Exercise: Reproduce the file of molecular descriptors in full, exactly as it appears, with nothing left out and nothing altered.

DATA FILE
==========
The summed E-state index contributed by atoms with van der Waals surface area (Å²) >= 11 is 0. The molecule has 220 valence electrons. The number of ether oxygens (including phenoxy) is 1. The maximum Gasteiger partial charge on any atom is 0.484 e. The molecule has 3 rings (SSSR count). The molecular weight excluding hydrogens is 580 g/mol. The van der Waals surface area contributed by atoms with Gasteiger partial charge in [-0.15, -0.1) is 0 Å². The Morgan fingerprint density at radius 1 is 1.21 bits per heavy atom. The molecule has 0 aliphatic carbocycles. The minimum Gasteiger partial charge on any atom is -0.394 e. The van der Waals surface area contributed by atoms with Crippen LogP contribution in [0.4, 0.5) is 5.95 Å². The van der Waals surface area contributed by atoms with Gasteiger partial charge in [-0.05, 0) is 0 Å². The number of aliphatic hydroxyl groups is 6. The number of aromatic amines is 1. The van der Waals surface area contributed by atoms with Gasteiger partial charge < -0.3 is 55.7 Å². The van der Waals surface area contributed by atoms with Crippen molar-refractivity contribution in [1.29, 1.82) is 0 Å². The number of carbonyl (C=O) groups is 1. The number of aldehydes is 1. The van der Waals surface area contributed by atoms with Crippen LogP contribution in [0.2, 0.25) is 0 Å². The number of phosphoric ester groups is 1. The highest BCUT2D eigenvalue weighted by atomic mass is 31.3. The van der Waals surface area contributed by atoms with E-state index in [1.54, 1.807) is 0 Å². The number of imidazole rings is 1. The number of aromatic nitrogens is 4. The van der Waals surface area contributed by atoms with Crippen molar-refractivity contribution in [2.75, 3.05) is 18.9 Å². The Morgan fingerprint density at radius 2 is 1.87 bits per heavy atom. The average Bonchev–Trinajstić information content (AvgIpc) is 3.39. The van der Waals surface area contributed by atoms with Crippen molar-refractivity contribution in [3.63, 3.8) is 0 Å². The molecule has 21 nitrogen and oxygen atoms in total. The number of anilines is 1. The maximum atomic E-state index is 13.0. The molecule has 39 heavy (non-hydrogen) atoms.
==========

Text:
The summed E-state index contributed by atoms with van der Waals surface area (Å²) >= 11 is 0. The molecule has 220 valence electrons. The number of ether oxygens (including phenoxy) is 1. The maximum Gasteiger partial charge on any atom is 0.484 e. The molecule has 3 rings (SSSR count). The molecular weight excluding hydrogens is 580 g/mol. The van der Waals surface area contributed by atoms with Gasteiger partial charge in [-0.15, -0.1) is 0 Å². The Morgan fingerprint density at radius 1 is 1.21 bits per heavy atom. The molecule has 0 aliphatic carbocycles. The minimum Gasteiger partial charge on any atom is -0.394 e. The van der Waals surface area contributed by atoms with Crippen LogP contribution in [0.4, 0.5) is 5.95 Å². The van der Waals surface area contributed by atoms with Gasteiger partial charge in [-0.05, 0) is 0 Å². The number of aliphatic hydroxyl groups is 6. The number of aromatic amines is 1. The van der Waals surface area contributed by atoms with Gasteiger partial charge < -0.3 is 55.7 Å². The van der Waals surface area contributed by atoms with Crippen molar-refractivity contribution in [1.29, 1.82) is 0 Å². The number of carbonyl (C=O) groups is 1. The number of aldehydes is 1. The van der Waals surface area contributed by atoms with Crippen LogP contribution in [0.2, 0.25) is 0 Å². The number of phosphoric ester groups is 1. The highest BCUT2D eigenvalue weighted by atomic mass is 31.3. The van der Waals surface area contributed by atoms with E-state index in [1.54, 1.807) is 0 Å². The number of imidazole rings is 1. The number of aromatic nitrogens is 4. The van der Waals surface area contributed by atoms with Crippen molar-refractivity contribution in [2.75, 3.05) is 18.9 Å². The Morgan fingerprint density at radius 2 is 1.87 bits per heavy atom. The average Bonchev–Trinajstić information content (AvgIpc) is 3.39. The van der Waals surface area contributed by atoms with Crippen molar-refractivity contribution in [3.63, 3.8) is 0 Å². The molecule has 21 nitrogen and oxygen atoms in total. The number of anilines is 1. The maximum atomic E-state index is 13.0. The molecule has 39 heavy (non-hydrogen) atoms.